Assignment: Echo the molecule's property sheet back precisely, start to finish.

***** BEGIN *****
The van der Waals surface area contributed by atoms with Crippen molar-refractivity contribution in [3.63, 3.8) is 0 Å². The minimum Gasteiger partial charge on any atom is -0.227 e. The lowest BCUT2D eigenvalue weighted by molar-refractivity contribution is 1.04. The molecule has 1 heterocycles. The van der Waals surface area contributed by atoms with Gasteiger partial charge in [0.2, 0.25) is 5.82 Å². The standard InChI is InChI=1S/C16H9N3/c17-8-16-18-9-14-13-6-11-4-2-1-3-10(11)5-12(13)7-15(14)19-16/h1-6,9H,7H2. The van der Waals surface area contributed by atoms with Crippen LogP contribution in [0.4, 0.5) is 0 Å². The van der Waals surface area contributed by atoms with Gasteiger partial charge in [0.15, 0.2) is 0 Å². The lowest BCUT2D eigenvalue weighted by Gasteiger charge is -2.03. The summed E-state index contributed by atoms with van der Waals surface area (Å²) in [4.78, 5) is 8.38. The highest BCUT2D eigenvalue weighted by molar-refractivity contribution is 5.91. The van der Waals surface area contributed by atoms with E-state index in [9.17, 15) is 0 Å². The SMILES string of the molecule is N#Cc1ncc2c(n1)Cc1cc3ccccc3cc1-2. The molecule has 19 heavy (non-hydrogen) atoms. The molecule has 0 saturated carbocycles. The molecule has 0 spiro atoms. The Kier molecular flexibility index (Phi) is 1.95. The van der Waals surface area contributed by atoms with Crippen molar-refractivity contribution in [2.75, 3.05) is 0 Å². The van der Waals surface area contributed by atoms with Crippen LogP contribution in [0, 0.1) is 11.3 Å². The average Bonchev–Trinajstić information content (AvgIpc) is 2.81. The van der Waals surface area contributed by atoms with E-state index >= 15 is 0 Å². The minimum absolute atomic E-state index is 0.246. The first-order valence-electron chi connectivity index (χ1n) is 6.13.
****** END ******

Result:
The van der Waals surface area contributed by atoms with Crippen molar-refractivity contribution in [3.63, 3.8) is 0 Å². The minimum Gasteiger partial charge on any atom is -0.227 e. The lowest BCUT2D eigenvalue weighted by molar-refractivity contribution is 1.04. The molecule has 1 heterocycles. The van der Waals surface area contributed by atoms with Gasteiger partial charge in [0.2, 0.25) is 5.82 Å². The standard InChI is InChI=1S/C16H9N3/c17-8-16-18-9-14-13-6-11-4-2-1-3-10(11)5-12(13)7-15(14)19-16/h1-6,9H,7H2. The van der Waals surface area contributed by atoms with Crippen LogP contribution in [0.4, 0.5) is 0 Å². The van der Waals surface area contributed by atoms with Gasteiger partial charge in [0.15, 0.2) is 0 Å². The lowest BCUT2D eigenvalue weighted by Gasteiger charge is -2.03. The summed E-state index contributed by atoms with van der Waals surface area (Å²) in [4.78, 5) is 8.38. The highest BCUT2D eigenvalue weighted by molar-refractivity contribution is 5.91. The van der Waals surface area contributed by atoms with E-state index in [9.17, 15) is 0 Å². The SMILES string of the molecule is N#Cc1ncc2c(n1)Cc1cc3ccccc3cc1-2. The molecule has 19 heavy (non-hydrogen) atoms. The molecule has 0 saturated carbocycles. The molecule has 0 spiro atoms. The Kier molecular flexibility index (Phi) is 1.95. The van der Waals surface area contributed by atoms with Crippen molar-refractivity contribution in [2.75, 3.05) is 0 Å². The van der Waals surface area contributed by atoms with Crippen LogP contribution in [0, 0.1) is 11.3 Å². The average Bonchev–Trinajstić information content (AvgIpc) is 2.81. The van der Waals surface area contributed by atoms with E-state index >= 15 is 0 Å². The minimum absolute atomic E-state index is 0.246. The first-order valence-electron chi connectivity index (χ1n) is 6.13.